Learn how to make a loom knit scarf with this simple step-by-step tutorial. All you need is some yarn and a loom kit to get started. This easy pattern comes together in just a few hours, so you can make it while you watch tv.
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This post was originally published in 2015 and has been updated many times to answer reader questions. It was last updated in 2020.
Making a loom knit scarf is pretty simple. You need only a few supplies and this tutorial to help you get started. Once you’ve learned the pattern, you just repeat it until your scarf is the length you desire.
Loom knit scarf video tutorial
I put together this video to help illustrate each of the steps below.
How to make a loom knit scarf
- beginning loom knitting kit
- yarn – I used 100 percent cotton in this tutorial (Bernat Handicrafter yarn in Anchors Away). It isn’t soft or stretchy at all, so the finished scarf has a loose-weave look. If you want something more snuggly, a stretchy acrylic (I have used Loops & Threads Charisma on several scarves and hats) will give you a tighter weave.
- crochet hook, optional but very convenient
Quick shopping tip: A rectangle loom is good for flat things, like scarves and blankets. A round loom is good for hats, but can also be used to make scarves that are tube-shaped (and double-thick when flat).
Step 1: Anchor the yarn
Start by unwinding a bit of the yarn. Tie one end in a casual slipknot over the peg on the end. This keeps your scarf from unraveling while you’re making the first few rows.
Step 2: Knit the first row.
Next, start weaving a figure eight down the pegs on top of the loom. It can be as wide or narrow as you like, but keep in mind that the finished scarf will be more narrow after it comes off of the loom. In general, I aim for six pegs on each side for a scarf.
Once you get to the end, you’re going to follow the same figure eight pattern back to the beginning. The last peg you wrapped around will only have one loop on it. The other pegs should have two loops, following the same path.
Step 3: Pull up the bottom loops over the top ones.
Now, grab the metal hook that came with the loom and pull up the lower loop on every peg that has two. That should be all of them except the one.
In these photos, my loops are a bit loose so you can easily see what I’m doing. When making a scarf, you want them to be pretty snug, but not so snug that they are difficult to move.
Step 4: Repeat to add more rows.
Now you’re going to do the same thing again, almost. Wind a figure eight back down to the end again. You will have two loops on every peg except for one. This time it is the peg back at the beginning.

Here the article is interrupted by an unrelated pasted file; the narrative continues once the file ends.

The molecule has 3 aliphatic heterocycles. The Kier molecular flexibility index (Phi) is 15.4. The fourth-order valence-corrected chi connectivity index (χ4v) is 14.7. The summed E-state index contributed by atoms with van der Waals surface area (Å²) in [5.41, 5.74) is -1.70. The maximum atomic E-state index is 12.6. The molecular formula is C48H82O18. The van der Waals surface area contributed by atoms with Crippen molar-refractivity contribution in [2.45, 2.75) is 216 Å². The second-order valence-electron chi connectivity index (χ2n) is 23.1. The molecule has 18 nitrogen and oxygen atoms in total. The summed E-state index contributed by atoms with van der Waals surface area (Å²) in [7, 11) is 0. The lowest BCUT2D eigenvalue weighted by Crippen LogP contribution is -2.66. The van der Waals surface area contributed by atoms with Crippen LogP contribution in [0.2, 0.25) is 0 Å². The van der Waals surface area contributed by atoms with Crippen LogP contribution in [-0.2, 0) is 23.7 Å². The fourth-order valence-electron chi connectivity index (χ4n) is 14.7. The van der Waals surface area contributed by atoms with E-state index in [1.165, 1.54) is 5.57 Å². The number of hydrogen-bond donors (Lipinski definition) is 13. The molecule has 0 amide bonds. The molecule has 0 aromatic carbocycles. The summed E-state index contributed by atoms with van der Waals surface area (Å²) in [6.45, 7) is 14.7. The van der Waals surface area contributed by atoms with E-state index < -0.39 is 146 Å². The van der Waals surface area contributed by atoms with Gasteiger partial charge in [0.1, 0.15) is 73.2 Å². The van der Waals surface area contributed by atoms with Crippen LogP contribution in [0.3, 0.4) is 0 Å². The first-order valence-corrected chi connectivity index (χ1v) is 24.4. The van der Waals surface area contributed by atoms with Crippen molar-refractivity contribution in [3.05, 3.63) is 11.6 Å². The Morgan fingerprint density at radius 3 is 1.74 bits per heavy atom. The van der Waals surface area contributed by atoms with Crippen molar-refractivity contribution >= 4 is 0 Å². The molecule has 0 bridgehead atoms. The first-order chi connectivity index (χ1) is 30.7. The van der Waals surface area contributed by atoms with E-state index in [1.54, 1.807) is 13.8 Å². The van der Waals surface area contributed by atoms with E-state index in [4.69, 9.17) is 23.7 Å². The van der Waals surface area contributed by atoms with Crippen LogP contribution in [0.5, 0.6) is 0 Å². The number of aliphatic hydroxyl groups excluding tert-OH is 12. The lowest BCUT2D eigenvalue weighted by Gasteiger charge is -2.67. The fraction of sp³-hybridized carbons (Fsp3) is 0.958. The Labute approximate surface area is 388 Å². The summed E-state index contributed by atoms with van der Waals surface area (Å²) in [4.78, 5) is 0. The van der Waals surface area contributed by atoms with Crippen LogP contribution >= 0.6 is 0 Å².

Use the metal hook to pull up the bottom loop on every peg that has two loops like you did before. You can now go back and forth making figure eights and pulling up the loops on every turn.
After you have done a few rows, you will need to untie the slipknot loop you make on the end peg. It can just hang down for now.
Repeat the figure eight process until the scarf is as long as you want it to be. I usually make my scarves five or six feet long. It takes me about an hour for every foot, so it takes me five or six hours all together. Time to marathon your favorite show on Netflix.
Step 5: Finishing the scarf at the end.
When you reach the desired length, it is time to take the scarf off of the loom. This part was, for some reason, the hardest thing for me to learn.
It gets easier with practice. If you know how to crochet, this is basically a chain stitch.
Get a crochet hook or the metal hook from your kit. Start at the end that doesn’t have the tail of yarn. (I often do this backward!) Hook the loop onto your hook up from the bottom, then hook the next one on.
Pull the second loop through the first loop. The second loop stays on your hook; the first one goes off over it.
Repeat, following the direction your yarn goes in a zigzag until you get to the end. Hook the tail of yarn and pull it through the last loop. Pull it through so that it is a few inches long, then cut it off.
Step 6: Hide the yarn ends.
Now you have a nice, long scarf. Probably with a tail of yarn on either end. You can just weave those into the scarf so that they blend in. No need to tie a knot.
How to add tassels (optional)
Tassels aren’t essential, but they make your scarf look fancy and cover any unevenness.
Cut several sections of yarn in eight-inch lengths. For the scarf pictured here, each bundle has three pieces of yarn and there are five bundles on each end. That’s a total of 30 pieces.
For each bundle, fold the yarn in half and slip the folded end through the edge of the scarf. Poke the loose ends through the loop and pull gently.
You can see more pictures for the tassels at the end of my crochet scarf tutorial.
Now when people compliment you on your loom knit scarf, you can proudly say “I made that!” You might also want to learn how to loom knit a hat.
If any part of this is confusing or you just need more help, leave a comment or send me an email and I’ll do my best to explain.
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